Heavy periods, or menorrhagia, affect 1 in 5 women, but there is treatment

An OB/GYN advises you see your doctor if you are soaking through one or more pads or tampons over several hours, or missing school or work to manage your bleeding.

From adolescence through menopause, most women come up with their own unique way of dealing with their monthly menstrual cycle. Tampons or pads, pain- or bloat-relieving medication — they do whatever it takes to make their periods as tolerable as possible.

But when heavy periods keep you from your regular routine, it’s time to ask for help.

Heavy periods affect one in five women in the United States, according to the Centers for Disease Control and Prevention. Symptoms of a heavy period, called menorrhagia, include soaking through one or more super-size pads or tampons every hour for several consecutive hours, prolonged bleeding for more than seven days, and passing blood clots larger than a quarter.

Women with menorrhagia are at risk for anemia, an acute condition that should be treated immediately. Women who are anemic experience fatigue, dizziness and shortness of breath.

It’s important to understand what’s normal and what’s not when it comes to menstrual flow, according to Sara F. Evans, D.O., OB/GYN with Total Woman, a Part of Norton Women’s Care.

“The biggest myth about heavy periods is that they are something you just have to live with,” Dr. Evans said. “There are ways to manage heavy flow days. They don’t have to interrupt your quality of life.”

She advises seeing your doctor if you are soaking through one or more pads or tampons over several hours, or missing school or work to manage your bleeding.

“Heavy periods are relative,” Dr. Evans said. “What is an abnormal period for an adolescent is different than for a woman who is in her perimenopausal years.”

Menorrhagia can be a sign of other issues

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Heavy periods often are normal for a young woman whose menstrual cycle is not yet mature. But it also could indicate a bleeding disorder. If she’s never had a bleeding injury before, a heavy period could be the first indication of a problem.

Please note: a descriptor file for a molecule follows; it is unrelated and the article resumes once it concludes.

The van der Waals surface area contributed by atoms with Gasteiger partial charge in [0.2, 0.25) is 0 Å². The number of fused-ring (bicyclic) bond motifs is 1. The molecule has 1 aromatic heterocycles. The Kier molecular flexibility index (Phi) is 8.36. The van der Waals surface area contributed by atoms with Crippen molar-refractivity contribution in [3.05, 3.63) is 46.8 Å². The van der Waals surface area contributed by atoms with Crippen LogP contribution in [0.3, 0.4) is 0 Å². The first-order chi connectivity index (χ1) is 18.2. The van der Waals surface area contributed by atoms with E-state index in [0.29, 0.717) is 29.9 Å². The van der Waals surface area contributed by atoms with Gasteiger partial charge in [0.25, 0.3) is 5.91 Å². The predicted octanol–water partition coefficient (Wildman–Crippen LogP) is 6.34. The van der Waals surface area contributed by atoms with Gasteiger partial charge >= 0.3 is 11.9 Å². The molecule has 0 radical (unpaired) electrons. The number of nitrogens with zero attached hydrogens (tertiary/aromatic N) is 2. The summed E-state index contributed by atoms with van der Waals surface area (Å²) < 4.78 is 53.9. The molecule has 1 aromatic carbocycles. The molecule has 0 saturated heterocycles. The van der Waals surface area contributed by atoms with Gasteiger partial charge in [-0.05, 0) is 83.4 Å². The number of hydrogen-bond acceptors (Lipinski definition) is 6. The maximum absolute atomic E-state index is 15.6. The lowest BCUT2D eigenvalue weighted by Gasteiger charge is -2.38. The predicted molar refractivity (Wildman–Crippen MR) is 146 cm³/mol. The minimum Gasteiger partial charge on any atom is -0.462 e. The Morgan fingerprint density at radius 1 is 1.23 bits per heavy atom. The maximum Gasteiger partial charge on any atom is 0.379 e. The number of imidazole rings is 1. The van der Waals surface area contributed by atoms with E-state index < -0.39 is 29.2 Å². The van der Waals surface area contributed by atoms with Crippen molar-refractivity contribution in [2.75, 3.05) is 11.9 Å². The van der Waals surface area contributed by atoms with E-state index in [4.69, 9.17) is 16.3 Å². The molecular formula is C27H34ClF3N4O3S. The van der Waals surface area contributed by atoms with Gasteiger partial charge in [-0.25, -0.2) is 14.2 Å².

In older women, irregular, heavy periods can be normal in the years surrounding menopause, but they could also indicate endometrial hyperplasia — abnormal, pre-cancerous cell growths on the lining of the uterus. Overweight and obese women are especially at risk.

Heavy periods can be a sign of other women’s health concerns. Along with pelvic pain, heavy bleeding can indicate endometriosis, in which tissue that normally grows on the lining of the uterus grows in other places in the abdominal cavity. Benign tumors on the lining of the uterus, called fibroids, can cause heavy bleeding, though they might cause no bleeding at all. Thyroid and pituitary gland abnormalities also can contribute to heavy bleeding.

Menorrhagia treatment options

The most common treatment for heavy periods is hormonal contraception — pills, patches, injections — which are designed to regulate menstrual and ovulation cycles. This stabilizes the inner lining of the uterus, which is shed each month during your period, according to Dr. Evans.

Birth control may help ease heavy bleeding if a woman has fibroids, but minimally invasive surgery to remove the growth is usually the most effective treatment. If a woman is past childbearing years, a hysterectomy or ablation to stop bleeding may be her best option.

“There is no single treatment that works for everyone,” Dr. Evans said. “We do a complete evaluation of each unique patient and customize care based on their goals and preferences.”

Check with your doctor if your period is keeping you from living life to the fullest. Don’t suffer in silence when there is help available.

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